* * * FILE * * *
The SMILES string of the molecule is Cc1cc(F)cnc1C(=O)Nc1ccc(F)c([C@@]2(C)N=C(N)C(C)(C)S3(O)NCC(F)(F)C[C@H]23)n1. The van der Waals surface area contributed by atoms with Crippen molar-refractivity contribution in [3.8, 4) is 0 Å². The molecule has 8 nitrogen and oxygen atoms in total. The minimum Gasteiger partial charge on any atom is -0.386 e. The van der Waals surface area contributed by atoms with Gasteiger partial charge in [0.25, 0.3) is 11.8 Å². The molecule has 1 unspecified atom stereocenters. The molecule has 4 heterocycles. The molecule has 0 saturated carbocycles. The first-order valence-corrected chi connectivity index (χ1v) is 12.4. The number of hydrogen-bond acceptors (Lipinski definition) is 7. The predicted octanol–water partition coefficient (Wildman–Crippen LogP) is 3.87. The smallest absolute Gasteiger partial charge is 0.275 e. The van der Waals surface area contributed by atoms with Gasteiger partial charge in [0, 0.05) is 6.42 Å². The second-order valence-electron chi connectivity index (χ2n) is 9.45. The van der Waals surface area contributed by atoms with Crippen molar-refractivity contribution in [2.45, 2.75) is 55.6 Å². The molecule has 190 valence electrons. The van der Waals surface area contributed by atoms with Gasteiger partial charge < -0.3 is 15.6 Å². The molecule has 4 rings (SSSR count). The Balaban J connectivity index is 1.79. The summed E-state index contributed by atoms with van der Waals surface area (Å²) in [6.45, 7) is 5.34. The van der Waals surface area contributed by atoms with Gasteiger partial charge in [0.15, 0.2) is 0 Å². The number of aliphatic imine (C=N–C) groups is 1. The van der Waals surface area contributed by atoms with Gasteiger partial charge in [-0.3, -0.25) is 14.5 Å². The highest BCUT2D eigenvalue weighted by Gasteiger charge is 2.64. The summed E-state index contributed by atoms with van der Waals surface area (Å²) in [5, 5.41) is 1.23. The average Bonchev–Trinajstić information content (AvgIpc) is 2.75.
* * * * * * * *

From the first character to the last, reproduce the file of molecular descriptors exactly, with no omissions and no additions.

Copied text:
The SMILES string of the molecule is Cc1cc(F)cnc1C(=O)Nc1ccc(F)c([C@@]2(C)N=C(N)C(C)(C)S3(O)NCC(F)(F)C[C@H]23)n1. The van der Waals surface area contributed by atoms with Crippen molar-refractivity contribution in [3.8, 4) is 0 Å². The molecule has 8 nitrogen and oxygen atoms in total. The minimum Gasteiger partial charge on any atom is -0.386 e. The van der Waals surface area contributed by atoms with Gasteiger partial charge in [0.25, 0.3) is 11.8 Å². The molecule has 1 unspecified atom stereocenters. The molecule has 4 heterocycles. The molecule has 0 saturated carbocycles. The first-order valence-corrected chi connectivity index (χ1v) is 12.4. The number of hydrogen-bond acceptors (Lipinski definition) is 7. The predicted octanol–water partition coefficient (Wildman–Crippen LogP) is 3.87. The smallest absolute Gasteiger partial charge is 0.275 e. The van der Waals surface area contributed by atoms with Gasteiger partial charge in [0, 0.05) is 6.42 Å². The second-order valence-electron chi connectivity index (χ2n) is 9.45. The van der Waals surface area contributed by atoms with Crippen molar-refractivity contribution in [2.45, 2.75) is 55.6 Å². The molecule has 190 valence electrons. The van der Waals surface area contributed by atoms with Gasteiger partial charge < -0.3 is 15.6 Å². The molecule has 4 rings (SSSR count). The Balaban J connectivity index is 1.79. The summed E-state index contributed by atoms with van der Waals surface area (Å²) in [6.45, 7) is 5.34. The van der Waals surface area contributed by atoms with Gasteiger partial charge in [0.15, 0.2) is 0 Å². The number of aliphatic imine (C=N–C) groups is 1. The van der Waals surface area contributed by atoms with Gasteiger partial charge in [-0.3, -0.25) is 14.5 Å². The highest BCUT2D eigenvalue weighted by Gasteiger charge is 2.64. The summed E-state index contributed by atoms with van der Waals surface area (Å²) in [5, 5.41) is 1.23. The average Bonchev–Trinajstić information content (AvgIpc) is 2.75.